Monday, March 15, 2010

The Future of Print - Is it on an iPad?

Business Week just reported that the number of e-book applications in the Apple app store now exceed the number of game applications.   The growth in digital books as a means of gaining access to text-based documents can be seen in the rapid growth in the interest in consumers in just six months.   According Mobclix, a company that tracks iPhone application use, in October of 2009 six times as many games were sold as e-books.   By February of 2010, the ratio dropped to 4 games to every e-book.  This shift occurred even before the more text friendly iPad device even hits the market.  More importantly, a higher share of the e-book applications are purchased creating a profit opportunity for book and magazine publishers that may not exist for game publishers.

What is clear from early adopters of e-books is that they like the new format.  As Kelly Gallagher, a vice-president at R.R. Bowker, which provides analysis of the publishing industry tells Business Week, "once a person buys an e-book, there's a 50% chance that they will buy most of their books in electronic form."

While e-books may not be advertising friendly, publishers of magazines and newspaper will have subscription and free iPad designed apps out when it hits the market in the next few weeks.  More than likely the competitive tablet devices sold by HP, Dell and other computer manufacturers will handle these or similar applications as well.   Amazon will eventually have to update its Kindle device to handle the broader range of content that readers want or switch its business model to strictly a distributor of books and other content on iPads and other tablets.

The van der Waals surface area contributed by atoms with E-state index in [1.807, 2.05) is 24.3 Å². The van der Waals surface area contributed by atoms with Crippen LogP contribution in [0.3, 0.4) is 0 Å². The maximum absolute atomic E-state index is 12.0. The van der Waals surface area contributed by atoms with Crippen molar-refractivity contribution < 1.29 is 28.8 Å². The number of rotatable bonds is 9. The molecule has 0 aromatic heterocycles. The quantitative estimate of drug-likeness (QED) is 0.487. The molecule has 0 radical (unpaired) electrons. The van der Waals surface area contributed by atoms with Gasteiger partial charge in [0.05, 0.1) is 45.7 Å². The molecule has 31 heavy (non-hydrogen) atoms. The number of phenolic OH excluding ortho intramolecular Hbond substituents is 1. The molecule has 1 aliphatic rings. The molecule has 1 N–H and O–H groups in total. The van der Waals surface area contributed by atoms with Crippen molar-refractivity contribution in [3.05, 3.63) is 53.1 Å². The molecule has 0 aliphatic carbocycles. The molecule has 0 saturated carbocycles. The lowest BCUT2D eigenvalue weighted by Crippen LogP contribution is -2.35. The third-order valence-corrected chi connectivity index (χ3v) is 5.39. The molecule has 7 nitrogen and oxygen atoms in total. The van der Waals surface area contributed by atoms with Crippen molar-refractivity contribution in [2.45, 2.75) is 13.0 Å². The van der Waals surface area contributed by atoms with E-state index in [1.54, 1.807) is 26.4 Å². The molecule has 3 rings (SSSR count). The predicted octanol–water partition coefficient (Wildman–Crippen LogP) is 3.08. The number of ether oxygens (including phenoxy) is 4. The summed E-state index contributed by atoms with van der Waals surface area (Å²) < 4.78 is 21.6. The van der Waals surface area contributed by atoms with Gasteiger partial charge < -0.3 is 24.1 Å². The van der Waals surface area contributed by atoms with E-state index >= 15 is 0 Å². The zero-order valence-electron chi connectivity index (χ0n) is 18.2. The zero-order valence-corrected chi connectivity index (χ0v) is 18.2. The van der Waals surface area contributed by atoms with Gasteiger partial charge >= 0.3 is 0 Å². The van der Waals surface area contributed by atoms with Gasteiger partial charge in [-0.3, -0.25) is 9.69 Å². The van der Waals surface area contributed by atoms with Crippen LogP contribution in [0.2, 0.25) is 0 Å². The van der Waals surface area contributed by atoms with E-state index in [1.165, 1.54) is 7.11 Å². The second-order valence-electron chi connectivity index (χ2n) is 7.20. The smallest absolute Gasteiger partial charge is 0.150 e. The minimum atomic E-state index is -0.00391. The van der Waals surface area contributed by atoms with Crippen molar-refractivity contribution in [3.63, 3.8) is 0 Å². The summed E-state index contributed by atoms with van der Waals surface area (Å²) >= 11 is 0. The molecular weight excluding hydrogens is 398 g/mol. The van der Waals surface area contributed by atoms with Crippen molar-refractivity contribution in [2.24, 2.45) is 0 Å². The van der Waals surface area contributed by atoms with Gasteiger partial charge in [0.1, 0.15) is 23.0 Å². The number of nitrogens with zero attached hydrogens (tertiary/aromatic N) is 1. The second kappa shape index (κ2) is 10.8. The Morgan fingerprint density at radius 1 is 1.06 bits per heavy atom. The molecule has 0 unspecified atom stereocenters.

How soon will the iPad, dedicated e-book readers and other tablets make a difference in the print market?   Clearly, not everyone will have electronic readers for quite a while.  In 2009, only 2.5 million were sold.  While this is expected to double in 2010 with the introduction of the iPad, the growth rate is expected to slow down once the market settles out in 2011.  For publishers of books and magazines, the question is not how many e-readers there are but how many are owned by heavy buyers of books and magazines.  It is these consumers that will drive the shift of publishers to e-formats and not those members of the public that rarely buy books and magazines and these customers are clearly moving to digital.

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